Your comment that the DV transfer would not even use VirtualDub was enlightening. I did some more reading and maybe I get it: the passthrough digital camera is already using a lossy DV codec to convert the analog data to a digital video AVI file, so does that make using VirtualDub redundant? I started out trying to use Cyberlink PowerDirector to capture, but it kept saying there’s no tape in the camera even when the streaming video was playing in the program’s monitor and would not “record”, so I thought I would try VirtualDub to create the DV-AVI file necessary for editing. Will it not do that? I've got to have something on my computer to take the firewire's digital stream coming in and create an editable file. I used Adobe Premiere to capture about 15 years ago, but it's editing was too slow. If I used it for capturing (if it works with Windows 10), will the DV-AVI file it creates work in PowerDirector? Isn't there a more current free software that will take the camera's throughput and make a DV-AVI file for PowerDirector editing?

I'm not sure I want to buy a capture card, because years ago I made the decision to buy the digital pass through camera instead. At that time, it was supposed to offer more advantages, including better quality conversion than a card. Also the DV AVI files are much smaller than RAW AVI, not so compressed as MPEG-2, and faster to work with in editing. Back then, I was happy with the DVDs I made which looked about as good as the pitiful old VHS tapes.

You seem to be saying that using the camera for the conversion rather than a capture card is losing 50% of the VHS color. I don't understand this because Hunt over at Adobe says that the compression of the DV-AVI Type 2, MS DV codec has only a "tiny quality loss, but it can usually not be detected, even with a side-by-side comparison."

If a capture card is not too expensive, I’d be willing to do my own comparison before going to the time and trouble of converting 40-50 old tapes. The only available slot I have is a PCI-e. Please suggest some good capture cards, and they would have to have an S-Video port and audio ports, right? I’ve read there are now some good USB capture devices with 4:2:2 video sampling at up to 720p. Can you recommend some of them if they would be better than the passthrough camera?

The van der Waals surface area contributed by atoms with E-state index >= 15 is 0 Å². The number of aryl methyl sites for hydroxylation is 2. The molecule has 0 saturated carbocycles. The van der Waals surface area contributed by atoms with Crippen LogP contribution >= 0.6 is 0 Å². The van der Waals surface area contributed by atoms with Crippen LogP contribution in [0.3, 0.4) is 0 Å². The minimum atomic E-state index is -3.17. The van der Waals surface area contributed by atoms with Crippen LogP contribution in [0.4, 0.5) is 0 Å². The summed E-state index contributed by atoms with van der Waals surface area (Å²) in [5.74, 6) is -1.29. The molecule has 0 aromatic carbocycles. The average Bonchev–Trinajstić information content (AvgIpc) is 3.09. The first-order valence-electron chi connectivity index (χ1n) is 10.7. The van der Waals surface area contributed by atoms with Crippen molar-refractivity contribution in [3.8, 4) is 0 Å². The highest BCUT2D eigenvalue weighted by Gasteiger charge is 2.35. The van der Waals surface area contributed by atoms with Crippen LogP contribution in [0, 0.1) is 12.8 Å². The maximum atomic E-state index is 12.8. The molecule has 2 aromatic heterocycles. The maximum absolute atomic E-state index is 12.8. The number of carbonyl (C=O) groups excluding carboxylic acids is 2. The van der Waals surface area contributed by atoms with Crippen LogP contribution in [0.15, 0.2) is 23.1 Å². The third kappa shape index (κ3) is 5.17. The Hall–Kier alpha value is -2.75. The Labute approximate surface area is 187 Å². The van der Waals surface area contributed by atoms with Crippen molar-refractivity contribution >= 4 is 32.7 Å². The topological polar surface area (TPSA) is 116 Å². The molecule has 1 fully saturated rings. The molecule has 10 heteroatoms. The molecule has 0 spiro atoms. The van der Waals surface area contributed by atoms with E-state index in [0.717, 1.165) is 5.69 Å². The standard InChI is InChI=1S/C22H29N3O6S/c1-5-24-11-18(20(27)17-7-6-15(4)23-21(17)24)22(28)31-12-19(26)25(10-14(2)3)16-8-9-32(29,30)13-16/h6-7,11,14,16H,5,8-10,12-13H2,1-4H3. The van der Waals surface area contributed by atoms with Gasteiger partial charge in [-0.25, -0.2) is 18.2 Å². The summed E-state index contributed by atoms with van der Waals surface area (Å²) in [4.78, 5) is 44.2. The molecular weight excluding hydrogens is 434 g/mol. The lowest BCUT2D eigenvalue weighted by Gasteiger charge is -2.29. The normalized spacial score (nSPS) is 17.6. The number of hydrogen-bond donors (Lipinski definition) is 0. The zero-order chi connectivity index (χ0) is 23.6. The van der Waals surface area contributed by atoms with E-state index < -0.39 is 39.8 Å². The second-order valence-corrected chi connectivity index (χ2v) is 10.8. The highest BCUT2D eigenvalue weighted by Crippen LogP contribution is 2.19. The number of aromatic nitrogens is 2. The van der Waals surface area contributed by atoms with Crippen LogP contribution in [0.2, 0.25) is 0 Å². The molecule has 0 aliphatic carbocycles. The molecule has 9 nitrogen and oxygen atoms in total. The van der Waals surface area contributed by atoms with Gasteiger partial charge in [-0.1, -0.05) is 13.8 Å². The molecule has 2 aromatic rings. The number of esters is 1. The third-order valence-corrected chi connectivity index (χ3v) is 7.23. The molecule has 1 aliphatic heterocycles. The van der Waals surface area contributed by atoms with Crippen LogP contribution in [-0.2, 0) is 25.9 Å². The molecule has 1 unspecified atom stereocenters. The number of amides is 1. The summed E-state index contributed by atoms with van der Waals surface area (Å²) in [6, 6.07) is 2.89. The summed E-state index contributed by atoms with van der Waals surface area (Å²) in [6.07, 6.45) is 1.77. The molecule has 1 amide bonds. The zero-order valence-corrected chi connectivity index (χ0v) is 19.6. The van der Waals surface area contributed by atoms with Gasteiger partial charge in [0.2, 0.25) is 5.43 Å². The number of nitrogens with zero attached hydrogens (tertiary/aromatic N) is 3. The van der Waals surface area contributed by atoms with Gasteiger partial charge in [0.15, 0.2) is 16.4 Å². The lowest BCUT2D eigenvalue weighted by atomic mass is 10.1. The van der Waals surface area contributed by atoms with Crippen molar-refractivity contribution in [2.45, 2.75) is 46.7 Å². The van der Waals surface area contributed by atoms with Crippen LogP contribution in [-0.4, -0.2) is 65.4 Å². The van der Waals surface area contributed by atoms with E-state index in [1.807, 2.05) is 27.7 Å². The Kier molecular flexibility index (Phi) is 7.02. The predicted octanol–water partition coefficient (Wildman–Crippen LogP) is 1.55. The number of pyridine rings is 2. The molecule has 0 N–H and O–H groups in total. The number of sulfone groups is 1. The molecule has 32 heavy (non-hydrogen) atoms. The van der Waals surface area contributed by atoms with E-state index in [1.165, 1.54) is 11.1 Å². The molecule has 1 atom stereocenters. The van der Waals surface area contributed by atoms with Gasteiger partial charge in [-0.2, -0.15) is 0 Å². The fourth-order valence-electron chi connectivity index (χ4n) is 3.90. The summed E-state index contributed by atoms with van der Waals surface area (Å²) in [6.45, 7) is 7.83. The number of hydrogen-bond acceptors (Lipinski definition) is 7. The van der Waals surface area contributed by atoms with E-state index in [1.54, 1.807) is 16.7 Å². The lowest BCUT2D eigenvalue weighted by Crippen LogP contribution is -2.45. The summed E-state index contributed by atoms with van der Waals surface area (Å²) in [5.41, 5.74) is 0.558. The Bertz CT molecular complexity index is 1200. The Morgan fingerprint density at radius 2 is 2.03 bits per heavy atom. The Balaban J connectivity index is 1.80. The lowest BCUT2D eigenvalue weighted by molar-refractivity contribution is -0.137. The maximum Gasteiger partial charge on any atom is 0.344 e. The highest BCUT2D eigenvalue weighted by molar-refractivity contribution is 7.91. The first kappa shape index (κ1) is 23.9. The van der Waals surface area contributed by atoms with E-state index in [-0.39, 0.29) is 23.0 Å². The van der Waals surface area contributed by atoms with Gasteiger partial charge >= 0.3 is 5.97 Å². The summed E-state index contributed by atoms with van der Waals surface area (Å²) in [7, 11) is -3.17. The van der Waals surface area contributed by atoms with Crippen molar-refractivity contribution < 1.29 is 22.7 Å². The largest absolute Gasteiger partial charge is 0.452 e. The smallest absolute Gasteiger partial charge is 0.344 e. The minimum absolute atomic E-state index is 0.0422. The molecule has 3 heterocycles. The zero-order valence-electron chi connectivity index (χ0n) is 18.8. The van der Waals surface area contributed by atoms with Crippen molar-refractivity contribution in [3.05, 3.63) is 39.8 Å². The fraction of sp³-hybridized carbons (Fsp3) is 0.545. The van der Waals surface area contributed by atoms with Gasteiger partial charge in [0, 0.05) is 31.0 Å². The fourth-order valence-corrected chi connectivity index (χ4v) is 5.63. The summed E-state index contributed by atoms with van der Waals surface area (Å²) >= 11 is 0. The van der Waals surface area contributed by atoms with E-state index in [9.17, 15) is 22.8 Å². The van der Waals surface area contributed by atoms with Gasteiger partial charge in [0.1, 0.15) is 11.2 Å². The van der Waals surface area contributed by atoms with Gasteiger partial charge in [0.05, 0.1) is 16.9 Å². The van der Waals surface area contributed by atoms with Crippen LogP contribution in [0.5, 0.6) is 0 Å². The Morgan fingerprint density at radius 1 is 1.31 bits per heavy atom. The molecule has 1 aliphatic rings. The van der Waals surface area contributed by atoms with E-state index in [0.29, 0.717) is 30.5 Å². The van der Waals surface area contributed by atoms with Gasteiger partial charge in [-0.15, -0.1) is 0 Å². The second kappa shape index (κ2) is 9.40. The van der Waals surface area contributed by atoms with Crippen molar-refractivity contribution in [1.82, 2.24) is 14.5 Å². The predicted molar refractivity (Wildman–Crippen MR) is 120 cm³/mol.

Thanks for your help to get me on the right path.
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  #6  
04-25-2019, 09:51 AM
JPMedia JPMedia is offline
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Hi Oakleaf,

If you haven't done so already, definitely read this guide on understanding video sources.

There seems to be a little bit of confusion here about analog video resolution. If your sources are from analog tapes, 720p isn't a resolution you should be using. It is not recommended to capture analog video in a resolution higher than 720x480. Also your footage will be captured as interlaced footage rather than progressive. Then you need to decide how you plan to store and deliver your final edited video. 720x480 is an example of a Storage Aspect Ratio. It's neither 4:3, nor 16:9. You need to decide how to set the Display Aspect Ratio of your footage after capturing.

It is possible to run interlaced analog video through a deinterlacer. This step is highly recommended if you plan to create mp4 files for online streaming. The best software for this purpose is called QTGMC. However, to use this software, you need to learn how to use another software called AviSynth. AviSynth is a programming language for video editing. Basically, one will program QTGMC using AviSynth. Then, once an AviSynth code (called a script) has been written to instruct QTGMC, load and run your script with VirtualDub.

This process will result in a deinterlaced AVI file. You then need to use an encoder to turn your deinterlaced AVI into an mp4. A free mp4 encoder recommended by users of this forum is called Hybrid. Hybrid can be downloaded from www.selur.de
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  #7  
04-25-2019, 05:27 PM
Oakleaf Oakleaf is offline
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I was just giving the specs that said "up to 720p", not that I'm going to use that resolution. Lordsmurf was saying I needed to use a capture device other than my pass-through video camera to create an uncompressed file rather than the DV-AVI file. I'm having a hard time finding the capture hardware needed with S-Video and stereo audio inputs that will work with Windows 10, Pro 64 bit and produce an uncompressed avi file. I'd rather not have to install a PCI-e card if the USB capture device would work as well. Does anybody have experience with one of good quality?